This is the true story of Yury and Molly, two spider monkeys in Costa Rica. It's also one of the most unbelievable travel experience I've ever had.
It's an inspiring story that may bring you to tears. But most of all, this is a good lesson about how taking action - even when we think there's nothing we can do - that can make all the difference in the world.
Monkeys In Costa Rica
In many parts of Costa Rica, there are - as the tourist slogan goes - "still more monkeys than people". Small villages dot the most jungle landscape. Even near the beach areas are bordered by jungle and monkeys can be seen and heard everywhere.
Several species of New World monkeys reside here and elsewhere in Central and South America, the only monkeys with prehensile tails - an adaptation that enables them to dwell in trees holding themselves by the tail. How handy is that? They can forage, grasp and eat food in the trees - all while holding on by their tail. There are four main species: Howler monkeys, Spider monkeys, White-headed Capuchins, and Squirrel monkeys (also called Mono Titi).
Ever heard monkeys in the wild?
There are monkeys just about everywhere in Costa Rica, but despite their numbers, it is illegal to keep monkeys in captivity. Just because they swing over your house, doesn't mean you can bring them inside. We had just learned this during our first visit one afternoon at the Jaguar Rescue Center, a Costa Rica animal rescue center located in Puerto Viejo. So the conversation was fresh in our mind.
Monkey in Captivity
We were leaving Puerto Viejo, on Costa Rica's Caribbean Coast, on our way back north to Guapiles for a quick overnight before we caught a flight to the Osa Peninsula. We'd had a great time getting to know new friends and more about the area. About thirty minutes north of Puerto Viejo in the tiny village of Penhurst, I spotted a bright yellow "Sloth Crossing' sign - how often do you see that? - and my husband pulled over so I could snap a pic. It was then, as I got out of the car, that we noticed something moving in the yard next to a small house along the road.
A young spider monkey with a leather collar around her neck was chained to a tether. She saw me standing there before I saw her, and ran toward me. Just as she reached the end of her tether, her head snapped back, toppling her over backwards and onto her belly. She got up and stared at me, her eyes somehow pleading with me. I had no idea what to do. It was heartbreaking. I didn't want to trespass in someone's yard, but I remembered what Sandro and Encar from the rescue center had said about it being illegal in Costa Rica to keep monkeys captive.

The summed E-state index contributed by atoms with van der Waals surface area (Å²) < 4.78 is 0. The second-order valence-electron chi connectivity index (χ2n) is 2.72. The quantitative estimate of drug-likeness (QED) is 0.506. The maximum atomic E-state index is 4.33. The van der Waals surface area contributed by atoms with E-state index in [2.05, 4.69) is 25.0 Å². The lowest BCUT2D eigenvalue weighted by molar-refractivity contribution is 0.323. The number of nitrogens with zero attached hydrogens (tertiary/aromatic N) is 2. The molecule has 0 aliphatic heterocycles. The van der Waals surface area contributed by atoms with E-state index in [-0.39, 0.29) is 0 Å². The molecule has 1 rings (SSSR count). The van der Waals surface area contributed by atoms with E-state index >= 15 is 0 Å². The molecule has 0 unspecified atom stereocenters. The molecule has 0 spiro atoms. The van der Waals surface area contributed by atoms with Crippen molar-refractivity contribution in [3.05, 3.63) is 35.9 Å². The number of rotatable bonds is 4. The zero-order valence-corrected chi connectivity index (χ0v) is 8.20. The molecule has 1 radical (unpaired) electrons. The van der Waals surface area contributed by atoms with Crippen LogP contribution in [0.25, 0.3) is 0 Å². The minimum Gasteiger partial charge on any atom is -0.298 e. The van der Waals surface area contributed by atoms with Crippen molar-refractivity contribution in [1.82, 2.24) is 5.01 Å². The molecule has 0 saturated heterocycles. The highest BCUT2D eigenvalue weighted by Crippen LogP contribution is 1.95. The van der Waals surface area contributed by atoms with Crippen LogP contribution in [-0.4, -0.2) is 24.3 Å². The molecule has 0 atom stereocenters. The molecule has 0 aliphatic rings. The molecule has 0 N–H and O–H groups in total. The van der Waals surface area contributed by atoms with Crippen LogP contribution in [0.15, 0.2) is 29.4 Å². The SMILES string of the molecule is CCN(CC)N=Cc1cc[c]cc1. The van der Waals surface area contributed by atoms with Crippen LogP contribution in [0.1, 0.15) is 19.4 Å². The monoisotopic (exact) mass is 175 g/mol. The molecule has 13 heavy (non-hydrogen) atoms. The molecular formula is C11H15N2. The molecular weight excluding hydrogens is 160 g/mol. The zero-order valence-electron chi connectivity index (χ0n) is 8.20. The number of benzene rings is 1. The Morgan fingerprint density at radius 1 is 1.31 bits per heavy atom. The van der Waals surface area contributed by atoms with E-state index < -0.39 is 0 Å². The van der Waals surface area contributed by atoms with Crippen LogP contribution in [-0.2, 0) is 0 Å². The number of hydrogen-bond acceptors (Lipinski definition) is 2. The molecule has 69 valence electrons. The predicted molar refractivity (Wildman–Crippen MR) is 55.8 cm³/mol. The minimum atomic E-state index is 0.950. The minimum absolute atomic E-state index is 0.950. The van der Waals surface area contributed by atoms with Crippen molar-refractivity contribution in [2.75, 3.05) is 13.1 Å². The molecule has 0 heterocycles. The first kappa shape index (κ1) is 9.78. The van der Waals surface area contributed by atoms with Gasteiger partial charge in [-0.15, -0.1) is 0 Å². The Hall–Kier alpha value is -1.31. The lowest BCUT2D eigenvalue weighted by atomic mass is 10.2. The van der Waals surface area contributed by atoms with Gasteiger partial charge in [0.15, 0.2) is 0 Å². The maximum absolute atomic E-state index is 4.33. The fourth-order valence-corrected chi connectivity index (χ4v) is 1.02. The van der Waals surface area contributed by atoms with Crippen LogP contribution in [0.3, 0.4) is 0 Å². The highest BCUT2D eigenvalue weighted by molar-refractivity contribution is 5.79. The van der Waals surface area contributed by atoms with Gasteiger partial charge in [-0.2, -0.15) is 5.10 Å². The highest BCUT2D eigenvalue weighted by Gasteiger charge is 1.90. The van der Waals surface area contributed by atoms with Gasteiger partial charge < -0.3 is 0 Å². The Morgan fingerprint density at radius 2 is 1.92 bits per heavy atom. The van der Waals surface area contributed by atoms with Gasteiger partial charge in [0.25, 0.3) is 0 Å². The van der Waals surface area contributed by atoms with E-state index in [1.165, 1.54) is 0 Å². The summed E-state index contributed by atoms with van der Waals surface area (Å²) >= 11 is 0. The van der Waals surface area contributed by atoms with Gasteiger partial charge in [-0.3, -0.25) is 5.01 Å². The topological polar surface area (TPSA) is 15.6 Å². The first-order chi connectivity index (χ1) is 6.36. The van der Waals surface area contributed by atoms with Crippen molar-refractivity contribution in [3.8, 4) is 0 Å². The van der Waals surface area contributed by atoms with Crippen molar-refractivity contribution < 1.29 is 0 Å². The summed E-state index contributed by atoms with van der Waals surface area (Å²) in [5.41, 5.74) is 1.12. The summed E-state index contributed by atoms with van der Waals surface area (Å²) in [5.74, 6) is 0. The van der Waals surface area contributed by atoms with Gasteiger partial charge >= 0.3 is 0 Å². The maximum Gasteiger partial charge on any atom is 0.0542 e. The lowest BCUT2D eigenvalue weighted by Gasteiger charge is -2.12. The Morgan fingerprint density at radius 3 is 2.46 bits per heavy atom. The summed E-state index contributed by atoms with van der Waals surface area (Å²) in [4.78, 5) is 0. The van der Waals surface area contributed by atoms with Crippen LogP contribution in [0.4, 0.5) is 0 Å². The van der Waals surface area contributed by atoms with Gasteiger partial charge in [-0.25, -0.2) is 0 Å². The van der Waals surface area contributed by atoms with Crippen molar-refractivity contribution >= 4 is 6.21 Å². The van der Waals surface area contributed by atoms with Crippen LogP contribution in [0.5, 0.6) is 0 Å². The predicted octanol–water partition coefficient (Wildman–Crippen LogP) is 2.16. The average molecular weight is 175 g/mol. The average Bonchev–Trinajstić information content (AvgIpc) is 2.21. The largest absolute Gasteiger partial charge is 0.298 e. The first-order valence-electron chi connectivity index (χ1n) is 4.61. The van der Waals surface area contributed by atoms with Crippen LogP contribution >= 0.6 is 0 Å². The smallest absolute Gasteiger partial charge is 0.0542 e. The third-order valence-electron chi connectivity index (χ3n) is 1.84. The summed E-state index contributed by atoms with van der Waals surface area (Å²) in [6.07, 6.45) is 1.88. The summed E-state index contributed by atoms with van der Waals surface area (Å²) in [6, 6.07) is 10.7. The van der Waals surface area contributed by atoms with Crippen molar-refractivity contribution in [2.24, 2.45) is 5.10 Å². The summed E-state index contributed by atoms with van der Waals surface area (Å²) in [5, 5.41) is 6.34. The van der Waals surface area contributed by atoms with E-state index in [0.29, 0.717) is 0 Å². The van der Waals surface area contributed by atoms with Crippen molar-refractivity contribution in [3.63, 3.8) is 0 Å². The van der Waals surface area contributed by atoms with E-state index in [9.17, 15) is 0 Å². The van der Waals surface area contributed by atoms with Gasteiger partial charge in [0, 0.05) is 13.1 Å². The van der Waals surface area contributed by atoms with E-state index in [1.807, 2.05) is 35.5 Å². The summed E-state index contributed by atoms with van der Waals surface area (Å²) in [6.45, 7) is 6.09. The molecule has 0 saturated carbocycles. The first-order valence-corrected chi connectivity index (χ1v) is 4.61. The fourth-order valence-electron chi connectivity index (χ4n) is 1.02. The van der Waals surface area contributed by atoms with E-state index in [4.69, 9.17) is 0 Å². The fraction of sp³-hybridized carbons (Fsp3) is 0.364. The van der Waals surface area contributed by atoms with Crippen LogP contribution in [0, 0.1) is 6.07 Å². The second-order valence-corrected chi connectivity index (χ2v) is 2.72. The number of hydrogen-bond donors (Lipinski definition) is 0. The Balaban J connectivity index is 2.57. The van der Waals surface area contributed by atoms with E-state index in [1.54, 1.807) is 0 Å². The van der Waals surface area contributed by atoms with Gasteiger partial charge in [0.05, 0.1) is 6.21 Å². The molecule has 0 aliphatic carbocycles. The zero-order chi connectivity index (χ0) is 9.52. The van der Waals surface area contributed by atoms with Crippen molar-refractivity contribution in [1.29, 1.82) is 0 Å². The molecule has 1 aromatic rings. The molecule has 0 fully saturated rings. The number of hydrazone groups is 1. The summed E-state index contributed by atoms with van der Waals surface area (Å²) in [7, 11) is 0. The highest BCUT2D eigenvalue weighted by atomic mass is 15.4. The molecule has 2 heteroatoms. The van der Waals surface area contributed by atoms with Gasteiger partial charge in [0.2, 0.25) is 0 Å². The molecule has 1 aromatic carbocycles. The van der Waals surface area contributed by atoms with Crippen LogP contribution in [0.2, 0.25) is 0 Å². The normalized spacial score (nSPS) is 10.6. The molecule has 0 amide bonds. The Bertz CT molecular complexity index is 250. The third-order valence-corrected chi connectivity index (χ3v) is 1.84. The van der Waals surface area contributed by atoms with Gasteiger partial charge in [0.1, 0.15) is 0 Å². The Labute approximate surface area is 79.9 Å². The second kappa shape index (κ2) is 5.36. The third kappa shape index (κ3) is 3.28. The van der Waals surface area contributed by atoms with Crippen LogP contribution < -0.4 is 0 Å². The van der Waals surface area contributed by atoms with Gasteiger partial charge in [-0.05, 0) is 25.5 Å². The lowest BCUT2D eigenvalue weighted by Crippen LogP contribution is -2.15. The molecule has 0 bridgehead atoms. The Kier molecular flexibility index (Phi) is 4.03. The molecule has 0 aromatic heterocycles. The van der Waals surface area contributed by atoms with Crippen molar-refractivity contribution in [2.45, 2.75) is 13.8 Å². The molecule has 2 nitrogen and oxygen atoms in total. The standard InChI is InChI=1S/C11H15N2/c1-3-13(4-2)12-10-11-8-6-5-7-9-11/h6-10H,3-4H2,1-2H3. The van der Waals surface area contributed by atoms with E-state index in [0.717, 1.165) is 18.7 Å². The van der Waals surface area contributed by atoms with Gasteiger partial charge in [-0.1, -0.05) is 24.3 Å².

So I did the only thing I could think of. We jotted down the mile marker and noted the surroundings, and I took photos of her, promising her that I would try and help, feeling sick at the horrible thought of leaving her alone like this.
When we returned home a week later, the first thing I did was quickly email Sandro and Encar at the rescue center, sending along the photos and location details of her illegal captivity. Weeks went by without a response. I was sure my email had been lost, or maybe there was nothing they could do.
Then one day several weeks later, I received an email from Sandro which I almost deleted. It was written in Italian and landed in my Junk folder which I check only occasionally. I translated the email online and began to read. I couldn't believe what I read, through my tears.
She had been rescued!
The Rescue, and Reunion
The email was from Sandro, and he shared the touching story of their rescue. But that was only half the story. Here is his email to me. Though it was written in Italian and roughly translated online, this touching story had an even more amazing ending:
The Moral of the Story
You too can make a difference! Even the smallest effort can have a big impact - whether it's helping rescue wildlife or calling attention to abuse or neglect where there was none. Take notes and pictures. Report or speak out against suspected animal abuse when you travel.
Please support the important work they do at the Jaguar Rescue Center. A visit here will change your life, I promise.
If you're planning a visit, email them ahead of time to inquire about helping with needed supplies. They always need supplies like Meyenberg powdered goat milk.